The commonly held view that Wittgensteinian philosophy of religion entails an irrationalist defense of religion known as 'fideism' loses plausibility when contrasted with recent scholarship on Wittgenstein's corpus, biography, and other sources. This book reevaluates the place of Wittgenstein in the philosophy of religion and charts a path forward for the subfield by advancing three themes. The first is that philosophers of religion should question received interpretations of philosophers, such as Wittgenstein, as well as the meanings of key terms used in interpretations, such as 'fideism'. The second theme is that Wittgenstein's philosophy, across his corpus, pursues a particular end: a searching clarity or perspicuity. The third theme is that with the rise of various religious movements within societies and around the world in recent decades, philosophy of religion has important tasks in clarifying global conversations on living well amidst human diversities and contemplating philosophy as a vocation.Über den Autor:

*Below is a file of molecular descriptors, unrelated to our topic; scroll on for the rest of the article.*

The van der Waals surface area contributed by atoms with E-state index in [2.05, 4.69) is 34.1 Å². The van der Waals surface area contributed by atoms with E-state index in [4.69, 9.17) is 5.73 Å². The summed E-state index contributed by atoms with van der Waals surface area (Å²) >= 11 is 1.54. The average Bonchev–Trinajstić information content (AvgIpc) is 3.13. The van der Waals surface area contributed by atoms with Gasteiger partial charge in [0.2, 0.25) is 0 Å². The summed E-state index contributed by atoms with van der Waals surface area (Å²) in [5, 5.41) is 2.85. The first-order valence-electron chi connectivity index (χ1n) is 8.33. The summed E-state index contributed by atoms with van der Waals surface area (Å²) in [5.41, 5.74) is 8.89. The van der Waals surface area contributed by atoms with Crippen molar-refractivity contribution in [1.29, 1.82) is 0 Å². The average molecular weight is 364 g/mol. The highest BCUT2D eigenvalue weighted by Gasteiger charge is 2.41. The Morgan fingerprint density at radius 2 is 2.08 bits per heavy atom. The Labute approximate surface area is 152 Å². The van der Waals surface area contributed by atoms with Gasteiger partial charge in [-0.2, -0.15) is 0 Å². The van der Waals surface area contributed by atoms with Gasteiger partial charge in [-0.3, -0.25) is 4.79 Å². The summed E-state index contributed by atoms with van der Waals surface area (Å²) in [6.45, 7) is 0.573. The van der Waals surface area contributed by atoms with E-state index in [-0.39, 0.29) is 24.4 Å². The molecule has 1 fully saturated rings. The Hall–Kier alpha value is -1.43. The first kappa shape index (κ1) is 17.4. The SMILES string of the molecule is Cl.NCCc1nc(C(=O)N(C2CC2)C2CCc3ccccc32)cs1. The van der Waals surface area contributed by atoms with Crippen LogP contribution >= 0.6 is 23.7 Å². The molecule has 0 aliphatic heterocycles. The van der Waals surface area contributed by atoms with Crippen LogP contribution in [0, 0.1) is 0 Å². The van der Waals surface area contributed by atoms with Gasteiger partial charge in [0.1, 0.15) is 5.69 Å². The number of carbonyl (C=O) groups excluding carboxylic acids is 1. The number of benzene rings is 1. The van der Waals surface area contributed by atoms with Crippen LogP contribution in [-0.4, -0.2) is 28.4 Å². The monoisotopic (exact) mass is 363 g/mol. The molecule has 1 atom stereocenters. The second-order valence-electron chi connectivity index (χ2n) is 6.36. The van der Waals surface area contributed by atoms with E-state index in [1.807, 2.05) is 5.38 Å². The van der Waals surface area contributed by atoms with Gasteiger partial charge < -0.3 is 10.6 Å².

Thomas D. Carroll is Professor of Philosophy at Xing Wei College in Shanghai, China.
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